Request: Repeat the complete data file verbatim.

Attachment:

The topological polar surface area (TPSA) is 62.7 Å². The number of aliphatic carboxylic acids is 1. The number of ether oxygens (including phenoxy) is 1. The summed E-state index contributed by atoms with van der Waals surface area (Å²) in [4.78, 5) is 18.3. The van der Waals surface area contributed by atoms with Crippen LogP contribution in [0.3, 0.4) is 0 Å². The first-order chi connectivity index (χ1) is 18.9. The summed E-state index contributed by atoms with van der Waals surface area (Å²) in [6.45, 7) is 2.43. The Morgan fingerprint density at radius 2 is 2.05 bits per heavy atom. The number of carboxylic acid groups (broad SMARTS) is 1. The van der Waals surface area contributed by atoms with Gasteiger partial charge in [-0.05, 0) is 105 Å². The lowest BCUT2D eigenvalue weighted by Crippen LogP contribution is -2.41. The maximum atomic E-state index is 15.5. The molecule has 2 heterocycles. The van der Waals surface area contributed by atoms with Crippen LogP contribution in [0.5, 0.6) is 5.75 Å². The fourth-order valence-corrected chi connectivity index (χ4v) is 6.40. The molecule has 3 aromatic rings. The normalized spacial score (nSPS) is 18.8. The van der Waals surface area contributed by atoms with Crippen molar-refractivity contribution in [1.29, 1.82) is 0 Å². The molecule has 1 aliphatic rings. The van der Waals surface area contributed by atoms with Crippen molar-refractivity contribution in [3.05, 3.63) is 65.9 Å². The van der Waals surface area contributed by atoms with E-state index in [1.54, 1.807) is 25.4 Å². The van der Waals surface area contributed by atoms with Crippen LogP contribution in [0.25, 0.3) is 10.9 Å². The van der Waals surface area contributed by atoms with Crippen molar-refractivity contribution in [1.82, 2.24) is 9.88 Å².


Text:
The topological polar surface area (TPSA) is 62.7 Å². The number of aliphatic carboxylic acids is 1. The number of ether oxygens (including phenoxy) is 1. The summed E-state index contributed by atoms with van der Waals surface area (Å²) in [4.78, 5) is 18.3. The van der Waals surface area contributed by atoms with Crippen LogP contribution in [0.3, 0.4) is 0 Å². The first-order chi connectivity index (χ1) is 18.9. The summed E-state index contributed by atoms with van der Waals surface area (Å²) in [6.45, 7) is 2.43. The Morgan fingerprint density at radius 2 is 2.05 bits per heavy atom. The number of carboxylic acid groups (broad SMARTS) is 1. The van der Waals surface area contributed by atoms with Gasteiger partial charge in [-0.05, 0) is 105 Å². The lowest BCUT2D eigenvalue weighted by Crippen LogP contribution is -2.41. The maximum atomic E-state index is 15.5. The molecule has 2 heterocycles. The van der Waals surface area contributed by atoms with Crippen LogP contribution in [0.5, 0.6) is 5.75 Å². The fourth-order valence-corrected chi connectivity index (χ4v) is 6.40. The molecule has 3 aromatic rings. The normalized spacial score (nSPS) is 18.8. The van der Waals surface area contributed by atoms with Crippen molar-refractivity contribution in [1.29, 1.82) is 0 Å². The molecule has 1 aliphatic rings. The van der Waals surface area contributed by atoms with Crippen molar-refractivity contribution in [3.05, 3.63) is 65.9 Å². The van der Waals surface area contributed by atoms with E-state index in [1.54, 1.807) is 25.4 Å². The van der Waals surface area contributed by atoms with Crippen LogP contribution in [0.25, 0.3) is 10.9 Å². The van der Waals surface area contributed by atoms with Crippen molar-refractivity contribution in [1.82, 2.24) is 9.88 Å².